IT and security professionals demand more workplace flexibility

The concept of Everywhere Work is now much broader, encompassing where, when, and how professionals get their work done — and flexibility has become a key workplace priority, according to Ivanti.

workplace flexibility

Ivanti surveyed over 7,700 executive leaders, IT and cybersecurity professionals‌‌ , and office workers to explore the profound challenges and opportunities employers face when they empower their employees to work everywhere — with no limitations on place and time.

“Employers seeking to hire top talent should prioritize workplace flexibility, as it has a clear business advantage,” said Jeff Abbott, Ivanti CEO. “To effectively implement flexible work arrangements, it’s essential to provide employees with the necessary resources, support and secure infrastructure to ensure their success. Neglecting these factors may lead to higher turnover rates and dissatisfaction among valuable employees you are trying to keep engaged.” 

Flexible work options rank higher than remote work

According to the research, 80% of professionals say flexible work is highly valuable compared to the ability to work anywhere (70%). Yet just 25% of professionals say their jobs afford them high flexibility, and at least 40% would change jobs to gain flexibility.

36% of women consider flexible work essential compared to 22% of men. Additionally, 28% of women view being able to work anywhere as essential, compared to 18% of men. Organizations that take a more rigid approach may be undermining a critical segment of their workforce.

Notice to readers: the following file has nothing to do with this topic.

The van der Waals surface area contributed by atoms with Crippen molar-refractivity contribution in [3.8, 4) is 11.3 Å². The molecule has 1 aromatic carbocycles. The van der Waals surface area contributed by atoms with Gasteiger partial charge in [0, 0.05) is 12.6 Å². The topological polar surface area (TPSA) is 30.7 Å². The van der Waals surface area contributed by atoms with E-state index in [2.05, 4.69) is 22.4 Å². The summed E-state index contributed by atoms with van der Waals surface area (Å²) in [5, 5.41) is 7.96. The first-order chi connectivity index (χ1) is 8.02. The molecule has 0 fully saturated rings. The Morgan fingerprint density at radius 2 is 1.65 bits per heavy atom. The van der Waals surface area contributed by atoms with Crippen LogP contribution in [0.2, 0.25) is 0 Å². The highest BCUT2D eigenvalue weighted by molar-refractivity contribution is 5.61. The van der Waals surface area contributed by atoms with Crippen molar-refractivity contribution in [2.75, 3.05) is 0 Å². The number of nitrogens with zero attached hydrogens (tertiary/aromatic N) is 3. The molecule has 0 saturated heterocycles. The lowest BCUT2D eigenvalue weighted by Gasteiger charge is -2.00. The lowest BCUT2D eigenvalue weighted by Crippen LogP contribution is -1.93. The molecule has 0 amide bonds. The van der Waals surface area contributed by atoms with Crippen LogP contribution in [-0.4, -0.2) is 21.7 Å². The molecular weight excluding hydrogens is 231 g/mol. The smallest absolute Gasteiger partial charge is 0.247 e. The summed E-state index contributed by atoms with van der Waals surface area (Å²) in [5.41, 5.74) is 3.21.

Ivanti’s research clearly shows that flexible and remote working has a direct impact on IT workloads. 56% of IT workers say helpdesk ticket volume is up — a finding consistent with previous years’ results — and 78% blame flexible/remote working for the upward trend. Some of the specific factors driving higher ticket volumes include software deployments, network reliability and security incidents.

Leaders are out of touch with IT and security needs

Although over 90% of leaders surveyed say employees have the tools to be productive in a remote or hybrid work environment, that’s not the case for IT and security teams. Just 46% say it’s easy to access tech tools when working remotely. This disconnect has weighty implications for employers — 23% of IT professionals say a colleague has resigned due to burnout.

76% of respondents say AI and automation can help decrease ticket volume and provide better service. However, research shows adoption rates for AI and automation solutions are low. How come? AI can’t deliver useful insights based on inaccurate data, and long-standing data silos prevent organizations from deploying AI and automation at scale.

If leaders want to empower employees to work flexibly, deploy AI and automation at scale and address IT and security needs, then CIOs and CISOs need to align priorities. Research shows that 52% of IT and security professionals say security data and IT data are siloed inside their organizations.

Of those, 84% say silos have a negative impact on security, and 82% say silos drive down productivity. This has a domino effect on how employees work both productively and securely … anytime and anywhere.

66% of IT workers say they use publicly available generative AI tools like ChatGPT, but oversight of these tools is often missing or incomplete. Nearly one in three organizations has no documented strategy in place to address generative AI risks — a serious oversight, given that IT professionals work with sensitive data and systems.

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